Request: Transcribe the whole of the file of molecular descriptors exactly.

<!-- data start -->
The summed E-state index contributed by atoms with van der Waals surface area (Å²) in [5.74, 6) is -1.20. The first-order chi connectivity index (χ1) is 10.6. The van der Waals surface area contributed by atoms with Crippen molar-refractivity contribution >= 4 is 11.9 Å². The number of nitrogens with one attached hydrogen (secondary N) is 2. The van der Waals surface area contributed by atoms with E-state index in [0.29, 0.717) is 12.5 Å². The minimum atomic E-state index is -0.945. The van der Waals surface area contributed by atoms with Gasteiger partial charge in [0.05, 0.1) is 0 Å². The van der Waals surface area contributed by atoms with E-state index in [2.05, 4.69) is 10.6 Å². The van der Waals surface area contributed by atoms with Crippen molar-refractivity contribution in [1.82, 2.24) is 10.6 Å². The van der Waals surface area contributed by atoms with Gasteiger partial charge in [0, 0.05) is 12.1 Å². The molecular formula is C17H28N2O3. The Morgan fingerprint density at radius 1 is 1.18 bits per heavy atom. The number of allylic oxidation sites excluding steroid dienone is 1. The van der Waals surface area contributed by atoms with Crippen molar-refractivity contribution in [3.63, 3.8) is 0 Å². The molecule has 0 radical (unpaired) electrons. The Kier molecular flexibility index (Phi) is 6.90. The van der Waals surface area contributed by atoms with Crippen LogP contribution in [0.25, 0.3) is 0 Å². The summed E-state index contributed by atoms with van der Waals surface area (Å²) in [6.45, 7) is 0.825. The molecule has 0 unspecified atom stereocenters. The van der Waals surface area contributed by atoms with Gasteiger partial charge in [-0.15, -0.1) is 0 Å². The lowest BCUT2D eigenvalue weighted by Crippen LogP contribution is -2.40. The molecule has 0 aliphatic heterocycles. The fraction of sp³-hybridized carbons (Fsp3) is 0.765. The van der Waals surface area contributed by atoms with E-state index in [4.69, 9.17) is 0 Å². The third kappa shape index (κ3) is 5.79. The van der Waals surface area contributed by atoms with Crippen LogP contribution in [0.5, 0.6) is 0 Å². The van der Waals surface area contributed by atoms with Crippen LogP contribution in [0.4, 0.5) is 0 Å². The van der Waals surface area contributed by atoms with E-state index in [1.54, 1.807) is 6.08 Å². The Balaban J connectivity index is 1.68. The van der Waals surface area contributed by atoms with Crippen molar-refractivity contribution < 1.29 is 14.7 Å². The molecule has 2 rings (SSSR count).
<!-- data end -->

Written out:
The summed E-state index contributed by atoms with van der Waals surface area (Å²) in [5.74, 6) is -1.20. The first-order chi connectivity index (χ1) is 10.6. The van der Waals surface area contributed by atoms with Crippen molar-refractivity contribution >= 4 is 11.9 Å². The number of nitrogens with one attached hydrogen (secondary N) is 2. The van der Waals surface area contributed by atoms with E-state index in [0.29, 0.717) is 12.5 Å². The minimum atomic E-state index is -0.945. The van der Waals surface area contributed by atoms with Gasteiger partial charge in [0.05, 0.1) is 0 Å². The van der Waals surface area contributed by atoms with E-state index in [2.05, 4.69) is 10.6 Å². The van der Waals surface area contributed by atoms with Crippen molar-refractivity contribution in [1.82, 2.24) is 10.6 Å². The van der Waals surface area contributed by atoms with Gasteiger partial charge in [0, 0.05) is 12.1 Å². The molecular formula is C17H28N2O3. The Morgan fingerprint density at radius 1 is 1.18 bits per heavy atom. The number of allylic oxidation sites excluding steroid dienone is 1. The van der Waals surface area contributed by atoms with Crippen molar-refractivity contribution in [3.63, 3.8) is 0 Å². The molecule has 0 radical (unpaired) electrons. The Kier molecular flexibility index (Phi) is 6.90. The van der Waals surface area contributed by atoms with Crippen LogP contribution in [0.25, 0.3) is 0 Å². The summed E-state index contributed by atoms with van der Waals surface area (Å²) in [6.45, 7) is 0.825. The molecule has 0 unspecified atom stereocenters. The van der Waals surface area contributed by atoms with Gasteiger partial charge in [-0.15, -0.1) is 0 Å². The lowest BCUT2D eigenvalue weighted by Crippen LogP contribution is -2.40. The molecule has 0 aliphatic heterocycles. The fraction of sp³-hybridized carbons (Fsp3) is 0.765. The van der Waals surface area contributed by atoms with E-state index in [4.69, 9.17) is 0 Å². The third kappa shape index (κ3) is 5.79. The van der Waals surface area contributed by atoms with Crippen LogP contribution in [0.5, 0.6) is 0 Å². The van der Waals surface area contributed by atoms with Crippen LogP contribution in [0.4, 0.5) is 0 Å². The van der Waals surface area contributed by atoms with E-state index in [1.54, 1.807) is 6.08 Å². The Balaban J connectivity index is 1.68. The van der Waals surface area contributed by atoms with Crippen molar-refractivity contribution < 1.29 is 14.7 Å². The molecule has 2 rings (SSSR count).